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4.31  ·  Rating details ·  1,438 Ratings  ·  111 Reviews
Thomas Bernhard is one of the greatest twentieth-century writers in the German language. Extinction, his last novel, takes the form of the autobiographical testimony of Franz-Josef Murau. The intellectual black sheep of a powerful Austrian land-owning family, Murau lives in Rome in self-exile. Obsessed and angry with his identity as an Austrian, he resolves never to return ...more
Paperback, 335 pages
Published 1995 by Quartet (first published 1986)
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Paul Bryant
Mar 10, 2009 rated it did not like it  ·  review of another edition
Shelves: novels
Thomas Bernhard : the dentist’s drill of modern literature. When you are having such an entirely miserable, entirely lonely, entirely teeth-grinding time reading a novel, when groans and hisses and yelps issue involuntarily from you as you turn the page, you know you are in the presence of a master and that this is great literature. It was just the same with Beckett (Molloy), and yes, pretty much the same with Hubert Selby (The Room) and Saramago (Blindness). In all of these great works what we ...more
Helen Ροζουλί Εωσφόρος   Vernus Portitor Arcanus Ταμετούρο   Αμούν Arnum
Τόμας Μπέρνχαρντ,σε αφανίζει κυριολεκτικά με την εμμονή του στην γυμνή αλήθεια και στον κόσμο της περισυλλογής.

Τον αγάπησα επειδή μου δημιούργησε μια ψυχοσωματική επαφή με το συγγραφικό του σύμπαν.

Τον φοβήθηκα,επειδή κατάφερε να μου αποδείξει πως είμαστε παγιδευμένοι και κολλημένοι σε έναν θλιβερό κόσμο αμβλύνοιας και προσποίησης.
Έχουμε επίγνωση των ψευδαισθήσεων, των ενόχων, της ψευτιάς και της υποκρισίας γύρω μας, αλλά θέλουμε να μείνουνε παγιδευμένοι,απρόθυμοι και ανίκανοι να αποκοπούμε απ
Jan 15, 2018 rated it it was amazing  ·  review of another edition
In my opinion once you get used to the writing style of Thomas Bernhard and his literary challenges and peculiarities, you have to immerse yourself into his person to enjoy his literature. His cold humor and style are certainly not for everybody. This novel – his last greatest prose work – is his attempt to manage the traumatically liberated misfortune of his childhood and early years as he represents his family in the environment of the Austrian nobility and put it in all its facets and accuses ...more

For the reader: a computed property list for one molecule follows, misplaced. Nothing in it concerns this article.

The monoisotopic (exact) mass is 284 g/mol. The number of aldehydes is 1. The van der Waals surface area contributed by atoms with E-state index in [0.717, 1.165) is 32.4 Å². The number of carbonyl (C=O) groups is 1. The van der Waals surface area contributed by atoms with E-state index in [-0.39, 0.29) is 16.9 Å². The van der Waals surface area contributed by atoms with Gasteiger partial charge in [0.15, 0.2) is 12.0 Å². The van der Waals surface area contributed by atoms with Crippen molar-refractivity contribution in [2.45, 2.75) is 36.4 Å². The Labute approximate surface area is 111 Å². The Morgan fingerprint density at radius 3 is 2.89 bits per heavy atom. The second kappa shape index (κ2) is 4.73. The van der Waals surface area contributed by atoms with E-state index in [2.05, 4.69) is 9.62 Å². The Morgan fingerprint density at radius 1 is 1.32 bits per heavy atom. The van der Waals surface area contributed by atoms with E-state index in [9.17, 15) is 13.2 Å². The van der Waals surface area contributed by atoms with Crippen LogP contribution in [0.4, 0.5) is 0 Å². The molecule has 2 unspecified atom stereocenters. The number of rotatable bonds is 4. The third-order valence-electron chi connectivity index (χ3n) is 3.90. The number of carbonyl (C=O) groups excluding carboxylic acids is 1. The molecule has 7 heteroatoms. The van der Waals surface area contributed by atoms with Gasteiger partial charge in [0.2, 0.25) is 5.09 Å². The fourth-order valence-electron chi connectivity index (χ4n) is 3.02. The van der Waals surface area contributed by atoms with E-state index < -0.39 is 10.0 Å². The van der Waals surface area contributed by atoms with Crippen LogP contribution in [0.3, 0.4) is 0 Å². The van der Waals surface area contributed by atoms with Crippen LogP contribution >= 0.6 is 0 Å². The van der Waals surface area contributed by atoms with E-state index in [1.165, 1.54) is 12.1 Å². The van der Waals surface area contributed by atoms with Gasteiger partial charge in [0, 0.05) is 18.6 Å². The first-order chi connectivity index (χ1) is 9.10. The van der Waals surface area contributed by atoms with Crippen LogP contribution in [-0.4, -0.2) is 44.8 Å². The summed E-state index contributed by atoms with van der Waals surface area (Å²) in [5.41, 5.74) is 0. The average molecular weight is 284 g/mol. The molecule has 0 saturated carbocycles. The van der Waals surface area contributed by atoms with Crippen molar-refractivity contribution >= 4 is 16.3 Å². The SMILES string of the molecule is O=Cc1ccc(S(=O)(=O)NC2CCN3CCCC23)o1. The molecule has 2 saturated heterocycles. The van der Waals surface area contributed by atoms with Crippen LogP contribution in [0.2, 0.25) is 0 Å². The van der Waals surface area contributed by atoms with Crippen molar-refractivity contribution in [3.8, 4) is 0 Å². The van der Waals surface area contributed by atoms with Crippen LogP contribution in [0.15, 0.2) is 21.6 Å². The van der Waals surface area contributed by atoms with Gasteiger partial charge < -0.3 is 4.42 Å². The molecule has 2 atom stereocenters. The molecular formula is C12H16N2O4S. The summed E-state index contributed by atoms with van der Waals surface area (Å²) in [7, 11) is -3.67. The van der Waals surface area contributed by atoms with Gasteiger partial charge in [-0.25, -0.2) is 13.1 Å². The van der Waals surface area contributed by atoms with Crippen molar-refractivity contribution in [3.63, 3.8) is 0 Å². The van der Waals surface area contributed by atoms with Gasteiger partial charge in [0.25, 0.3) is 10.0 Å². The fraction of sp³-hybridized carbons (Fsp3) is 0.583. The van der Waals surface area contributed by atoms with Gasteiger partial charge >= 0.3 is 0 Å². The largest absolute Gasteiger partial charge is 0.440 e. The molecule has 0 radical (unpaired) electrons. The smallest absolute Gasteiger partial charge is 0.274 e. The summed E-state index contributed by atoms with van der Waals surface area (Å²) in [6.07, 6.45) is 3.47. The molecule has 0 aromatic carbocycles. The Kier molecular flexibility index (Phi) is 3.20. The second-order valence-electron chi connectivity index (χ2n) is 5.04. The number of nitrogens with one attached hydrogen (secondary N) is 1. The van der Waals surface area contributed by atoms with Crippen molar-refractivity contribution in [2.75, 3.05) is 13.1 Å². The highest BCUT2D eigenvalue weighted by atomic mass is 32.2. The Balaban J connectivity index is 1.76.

There are days when I see the world with the eyes of Thomas Bernhard, and I feel like filling a whole novel with a long, breathless rant against the incredible stupidity, the horrific narrow-mindedness, the scary Nazi propaganda of mainstream, small town mentality in the post-World War Two Western Hemisphere, and I take a deep breath, only to choke on the poisoned air filled with the evil of selfrighteous white nationalists basking in the publicity they receive when they endorse each other again ...more
M. Sarki
Jun 03, 2011 rated it it was amazing  ·  review of another edition
Shelves: 5-star-wonders

There is nobody I have ever read who speaks to me more clearly and like-minded than Thomas Bernhard does. From the very first sentence Bernhard had me hooked on the book. I could have just said the first paragraph but there is only one in the entire book so that would have been a little bit too much tongue-in-cheek. But don’t let that stop you from reading this Extinction. A flowing single paragraph is a Bernhard trademark. At least he has proper sentences
Oct 25, 2013 rated it it was amazing  ·  review of another edition
His final novel, Extinction, is, put simply, Bernhard's masterpiece..., a masterpiece among any number of masterpieces. An astonishing output.

(After starting with Concrete - which astonished me) I read Bernhard's novels chronologically, and would recommend anyone who wants to delve into his works, to read, in the following order:

The Lime Works
The Loser -- about Glenn Gould -- and

I found Woodcutters, Old Masters, and even Wittgenstein's Nephew to be somewhat inferior.

Nov 09, 2013 rated it really liked it
Shelves: bad-guys
This book is 326 pages of rabid, unrelenting misanthropy that is all ONE PARAGRAPH, from the perspective of a hateful, very rich Austrian expatriate who despises his family, Austria, and everything else.